Canadian Comic Book Artist Guy Delisle Wanders Down a New Path to A Lonely Room in Muted Colors
The Canadian comic book artist Guy Delisle was trained in animation and has published a multitude of books for adults and children. He is best known for his travelogues, which include Shenzhen, Pyongyang, a journey in North Korea, the Burma Chronicles and Jerusalem: Chronicles from the Holy City, for which he won the prestigious Fauve d’Or comic book prize at the Angoulême comics festival in 2012. He also writes books for children and has penned several comic treatises on parenting. So his recent, 428-page tome in which he puts himself in the shoes of a French hostage in Chechnya, is a real departure from his previous work. Yet Delisle had been thinking about this book for over 15 years, from the time he met Christophe André, an administrator for the NGO Doctors Without Borders, in early 2000. In 1997, André, who had been working for a mere three months in a new posting in the tiny Republic of Ingushetia, next to Chechnya, was kidnapped. For the next three months he was kept handcuffed and in solitary confinement. Delisle, whose wife also worked for Doctors Without Borders, recorded André’s story in 2003, and saw him regularly over the years to come, with the book project always at the back of his mind. Delisle said he didn’t begin the book right away because he took a job in North Korea (working in animation), where he continued his travelogues and began gaining notoriety with them. But the time it took for Hostage to become a reality may have been a blessing in disguise. Perhaps it was the years André's story was percolating in Delisle’s subconscious, that made him able to convey, as Joe Sacco said, “great, slow-burning tension in this sublime account of what Christophe André endured as a hostage in Chechnya. Delisle’s controlled handling of claustrophobic physical and mental spaces – and the rhythm he generates – is the work of a patient master.”
You met Christophe André in 2000 and his story stayed with you for all these years?
It was at the back of my mind for a long time, I kept postponing it for various reasons. It was a very different kind of book, I wanted it to be in the first person and I had never done a book with someone else other than myself in it. I also left for North Korea. I did work on a first version, which was cleaner and more classical. I sent it to [French publisher] Dargaud, they liked it, but I thought I could do something different later. All these reasons led to 15 years, we became friends in the meantime, (my wife worked with him), and he has children the same age as mine. We saw each other once a year. I kept telling him, ‘One day I’ll do the book’, I guess after all that time he didn’t think I would do it. Once I began, though, he read the pages as I worked.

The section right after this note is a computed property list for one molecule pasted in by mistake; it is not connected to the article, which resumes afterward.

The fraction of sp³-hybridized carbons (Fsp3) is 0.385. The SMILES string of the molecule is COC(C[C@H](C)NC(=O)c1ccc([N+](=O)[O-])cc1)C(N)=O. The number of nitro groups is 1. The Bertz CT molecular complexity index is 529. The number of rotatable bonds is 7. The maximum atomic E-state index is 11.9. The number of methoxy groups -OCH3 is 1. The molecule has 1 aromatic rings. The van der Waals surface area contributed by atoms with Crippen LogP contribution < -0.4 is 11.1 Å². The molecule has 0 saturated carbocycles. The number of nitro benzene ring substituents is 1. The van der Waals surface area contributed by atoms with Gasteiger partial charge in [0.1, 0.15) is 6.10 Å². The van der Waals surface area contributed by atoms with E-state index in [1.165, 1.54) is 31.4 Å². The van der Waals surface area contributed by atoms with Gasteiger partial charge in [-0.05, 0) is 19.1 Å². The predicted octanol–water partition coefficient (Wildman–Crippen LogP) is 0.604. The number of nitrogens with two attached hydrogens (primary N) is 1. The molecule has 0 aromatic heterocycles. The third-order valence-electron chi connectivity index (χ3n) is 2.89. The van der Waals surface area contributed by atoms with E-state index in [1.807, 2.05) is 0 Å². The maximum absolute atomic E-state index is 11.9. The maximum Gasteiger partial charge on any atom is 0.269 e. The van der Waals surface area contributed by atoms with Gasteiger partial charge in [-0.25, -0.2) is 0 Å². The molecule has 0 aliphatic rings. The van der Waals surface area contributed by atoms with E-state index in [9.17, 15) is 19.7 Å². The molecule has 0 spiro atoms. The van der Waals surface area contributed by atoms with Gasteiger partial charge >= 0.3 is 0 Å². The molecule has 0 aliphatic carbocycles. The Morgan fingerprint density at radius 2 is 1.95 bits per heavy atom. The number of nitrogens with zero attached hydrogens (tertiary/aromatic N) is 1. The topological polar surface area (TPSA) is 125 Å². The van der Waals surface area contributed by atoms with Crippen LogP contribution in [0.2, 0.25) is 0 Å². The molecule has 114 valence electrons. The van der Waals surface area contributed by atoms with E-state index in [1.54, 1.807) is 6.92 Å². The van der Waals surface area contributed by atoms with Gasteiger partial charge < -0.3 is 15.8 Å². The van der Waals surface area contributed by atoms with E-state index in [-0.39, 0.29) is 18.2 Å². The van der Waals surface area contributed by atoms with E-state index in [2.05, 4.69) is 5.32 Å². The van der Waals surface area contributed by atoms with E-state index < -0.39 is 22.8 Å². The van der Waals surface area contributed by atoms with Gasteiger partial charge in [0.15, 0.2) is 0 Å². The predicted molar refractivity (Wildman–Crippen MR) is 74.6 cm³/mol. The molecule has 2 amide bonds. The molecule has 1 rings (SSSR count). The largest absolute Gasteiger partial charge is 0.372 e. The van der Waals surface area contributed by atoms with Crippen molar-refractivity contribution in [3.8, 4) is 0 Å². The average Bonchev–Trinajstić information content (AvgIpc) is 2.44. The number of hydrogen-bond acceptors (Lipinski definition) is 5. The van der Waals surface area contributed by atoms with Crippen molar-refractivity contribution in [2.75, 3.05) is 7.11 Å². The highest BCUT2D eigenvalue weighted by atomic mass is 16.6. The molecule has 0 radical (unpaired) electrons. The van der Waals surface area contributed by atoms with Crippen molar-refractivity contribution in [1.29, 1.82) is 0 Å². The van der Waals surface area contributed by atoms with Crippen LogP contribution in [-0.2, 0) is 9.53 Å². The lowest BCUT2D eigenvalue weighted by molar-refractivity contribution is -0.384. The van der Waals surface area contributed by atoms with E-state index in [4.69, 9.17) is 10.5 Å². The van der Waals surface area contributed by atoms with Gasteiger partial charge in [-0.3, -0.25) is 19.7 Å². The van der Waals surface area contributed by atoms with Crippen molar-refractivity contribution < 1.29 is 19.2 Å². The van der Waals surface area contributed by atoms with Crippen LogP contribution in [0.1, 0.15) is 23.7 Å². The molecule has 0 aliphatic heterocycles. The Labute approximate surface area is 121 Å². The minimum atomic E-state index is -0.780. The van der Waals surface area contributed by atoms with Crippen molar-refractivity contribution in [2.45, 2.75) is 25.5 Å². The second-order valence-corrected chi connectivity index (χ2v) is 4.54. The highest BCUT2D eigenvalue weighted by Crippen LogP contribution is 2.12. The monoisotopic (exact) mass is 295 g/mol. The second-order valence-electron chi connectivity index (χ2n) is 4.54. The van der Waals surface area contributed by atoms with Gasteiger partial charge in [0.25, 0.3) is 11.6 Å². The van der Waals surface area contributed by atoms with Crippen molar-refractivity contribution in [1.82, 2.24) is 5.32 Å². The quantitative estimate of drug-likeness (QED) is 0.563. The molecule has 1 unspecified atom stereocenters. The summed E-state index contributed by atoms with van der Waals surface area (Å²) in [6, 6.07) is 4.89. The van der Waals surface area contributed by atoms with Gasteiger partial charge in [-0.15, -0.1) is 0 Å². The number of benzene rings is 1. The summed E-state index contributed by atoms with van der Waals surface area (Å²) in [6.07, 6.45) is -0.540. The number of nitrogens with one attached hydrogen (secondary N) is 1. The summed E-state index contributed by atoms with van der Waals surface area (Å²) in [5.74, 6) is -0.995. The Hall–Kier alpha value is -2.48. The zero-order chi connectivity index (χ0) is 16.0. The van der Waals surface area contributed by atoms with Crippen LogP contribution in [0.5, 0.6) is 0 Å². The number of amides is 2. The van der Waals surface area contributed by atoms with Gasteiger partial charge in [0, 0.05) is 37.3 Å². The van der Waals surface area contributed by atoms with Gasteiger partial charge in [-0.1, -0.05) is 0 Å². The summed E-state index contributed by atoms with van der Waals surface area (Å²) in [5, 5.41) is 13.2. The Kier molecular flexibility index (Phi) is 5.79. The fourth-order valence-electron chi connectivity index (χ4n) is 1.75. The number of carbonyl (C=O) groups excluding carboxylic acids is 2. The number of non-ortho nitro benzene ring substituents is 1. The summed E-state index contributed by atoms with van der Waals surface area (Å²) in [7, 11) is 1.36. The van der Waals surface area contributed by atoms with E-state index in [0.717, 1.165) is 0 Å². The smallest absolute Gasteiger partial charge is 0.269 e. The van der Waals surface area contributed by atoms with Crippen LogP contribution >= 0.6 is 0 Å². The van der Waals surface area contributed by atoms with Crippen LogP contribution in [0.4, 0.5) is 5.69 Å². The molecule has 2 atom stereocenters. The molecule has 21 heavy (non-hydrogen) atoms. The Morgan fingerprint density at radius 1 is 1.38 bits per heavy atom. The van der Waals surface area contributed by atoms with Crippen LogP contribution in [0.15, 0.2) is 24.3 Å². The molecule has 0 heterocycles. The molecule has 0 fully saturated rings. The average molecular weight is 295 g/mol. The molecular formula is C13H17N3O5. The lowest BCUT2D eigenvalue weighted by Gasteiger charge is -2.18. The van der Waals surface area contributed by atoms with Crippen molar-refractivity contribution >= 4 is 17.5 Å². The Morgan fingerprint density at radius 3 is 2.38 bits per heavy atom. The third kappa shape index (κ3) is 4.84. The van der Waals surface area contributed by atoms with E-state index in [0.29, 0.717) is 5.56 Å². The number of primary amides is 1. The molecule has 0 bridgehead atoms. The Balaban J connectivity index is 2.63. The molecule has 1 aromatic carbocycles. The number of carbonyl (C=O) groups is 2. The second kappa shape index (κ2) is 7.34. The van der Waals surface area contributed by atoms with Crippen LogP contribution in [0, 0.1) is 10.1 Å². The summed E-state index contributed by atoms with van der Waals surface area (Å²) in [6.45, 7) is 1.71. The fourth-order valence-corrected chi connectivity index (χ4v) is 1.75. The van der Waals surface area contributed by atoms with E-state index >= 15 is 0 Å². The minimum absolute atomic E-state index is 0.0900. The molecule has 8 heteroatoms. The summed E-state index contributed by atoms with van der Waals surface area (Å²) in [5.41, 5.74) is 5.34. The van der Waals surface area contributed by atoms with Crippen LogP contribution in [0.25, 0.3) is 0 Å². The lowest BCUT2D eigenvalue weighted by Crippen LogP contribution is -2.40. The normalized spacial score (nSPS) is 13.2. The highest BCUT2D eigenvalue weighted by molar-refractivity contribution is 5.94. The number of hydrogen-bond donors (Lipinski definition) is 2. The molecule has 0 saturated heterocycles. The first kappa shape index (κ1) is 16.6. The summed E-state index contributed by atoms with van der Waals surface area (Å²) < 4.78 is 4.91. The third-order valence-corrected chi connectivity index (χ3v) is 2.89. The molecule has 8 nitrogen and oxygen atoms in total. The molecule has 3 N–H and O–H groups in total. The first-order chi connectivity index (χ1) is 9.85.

What about Christophe André’s memory from 20 years ago? What was it like working with him, was it an emotional experience for him?
It was many different things. He didn’t feel his experience was traumatic, because he had escaped, and he felt stronger for it. He said he succeeded at doing things he didn’t think he could. He said he was like a football player who marks the final goal. This is why he wanted to do the book. Concerning his memory, well I am very attentive to detail, and at one point I knew more about the small details than he did, because I had the recording that I had made with him in 2003 and I also had a debriefing document from when he was first released. As I went along, he had a few comments here and there, and sometimes he had some corrections to make to the official document.
I met some of the people who helped him when he escaped, but because the angle I chose was just his, I stuck closely to his account. I had a photograph of him a few days after he had escaped. He spoke very freely about his experience.
And yet at the time he turned down appearnces on television talk shows?